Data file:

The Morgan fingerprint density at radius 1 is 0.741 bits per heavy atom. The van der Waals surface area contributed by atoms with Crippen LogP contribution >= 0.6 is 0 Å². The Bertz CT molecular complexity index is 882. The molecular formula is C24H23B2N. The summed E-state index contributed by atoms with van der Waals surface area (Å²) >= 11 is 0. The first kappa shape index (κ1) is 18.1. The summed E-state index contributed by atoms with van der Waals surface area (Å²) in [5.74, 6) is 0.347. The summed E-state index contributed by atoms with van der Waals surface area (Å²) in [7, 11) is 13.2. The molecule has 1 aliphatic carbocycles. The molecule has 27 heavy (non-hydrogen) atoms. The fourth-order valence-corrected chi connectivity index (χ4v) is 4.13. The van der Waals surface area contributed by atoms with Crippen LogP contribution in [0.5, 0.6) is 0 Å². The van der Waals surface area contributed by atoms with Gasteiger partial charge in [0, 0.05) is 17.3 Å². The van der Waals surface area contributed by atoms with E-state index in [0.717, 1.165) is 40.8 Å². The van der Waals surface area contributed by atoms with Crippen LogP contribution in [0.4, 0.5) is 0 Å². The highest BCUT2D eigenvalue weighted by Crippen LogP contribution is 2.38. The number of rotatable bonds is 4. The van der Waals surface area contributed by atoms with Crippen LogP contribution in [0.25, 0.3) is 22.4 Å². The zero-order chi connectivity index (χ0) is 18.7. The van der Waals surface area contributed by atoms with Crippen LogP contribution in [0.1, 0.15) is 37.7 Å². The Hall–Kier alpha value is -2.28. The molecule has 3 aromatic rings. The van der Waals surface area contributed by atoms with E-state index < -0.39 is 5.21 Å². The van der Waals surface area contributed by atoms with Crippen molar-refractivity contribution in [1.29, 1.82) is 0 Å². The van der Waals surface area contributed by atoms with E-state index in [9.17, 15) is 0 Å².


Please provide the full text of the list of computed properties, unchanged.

The Morgan fingerprint density at radius 1 is 0.741 bits per heavy atom. The van der Waals surface area contributed by atoms with Crippen LogP contribution >= 0.6 is 0 Å². The Bertz CT molecular complexity index is 882. The molecular formula is C24H23B2N. The summed E-state index contributed by atoms with van der Waals surface area (Å²) >= 11 is 0. The first kappa shape index (κ1) is 18.1. The summed E-state index contributed by atoms with van der Waals surface area (Å²) in [5.74, 6) is 0.347. The summed E-state index contributed by atoms with van der Waals surface area (Å²) in [7, 11) is 13.2. The molecule has 1 aliphatic carbocycles. The molecule has 27 heavy (non-hydrogen) atoms. The fourth-order valence-corrected chi connectivity index (χ4v) is 4.13. The van der Waals surface area contributed by atoms with Crippen LogP contribution in [0.5, 0.6) is 0 Å². The van der Waals surface area contributed by atoms with Gasteiger partial charge in [0, 0.05) is 17.3 Å². The van der Waals surface area contributed by atoms with E-state index in [0.717, 1.165) is 40.8 Å². The van der Waals surface area contributed by atoms with Crippen LogP contribution in [0.4, 0.5) is 0 Å². The highest BCUT2D eigenvalue weighted by Crippen LogP contribution is 2.38. The number of rotatable bonds is 4. The van der Waals surface area contributed by atoms with Crippen LogP contribution in [0.25, 0.3) is 22.4 Å². The zero-order chi connectivity index (χ0) is 18.7. The van der Waals surface area contributed by atoms with Crippen LogP contribution in [0.1, 0.15) is 37.7 Å². The Hall–Kier alpha value is -2.28. The molecule has 3 aromatic rings. The van der Waals surface area contributed by atoms with E-state index < -0.39 is 5.21 Å². The van der Waals surface area contributed by atoms with Crippen molar-refractivity contribution in [1.29, 1.82) is 0 Å². The van der Waals surface area contributed by atoms with E-state index in [9.17, 15) is 0 Å².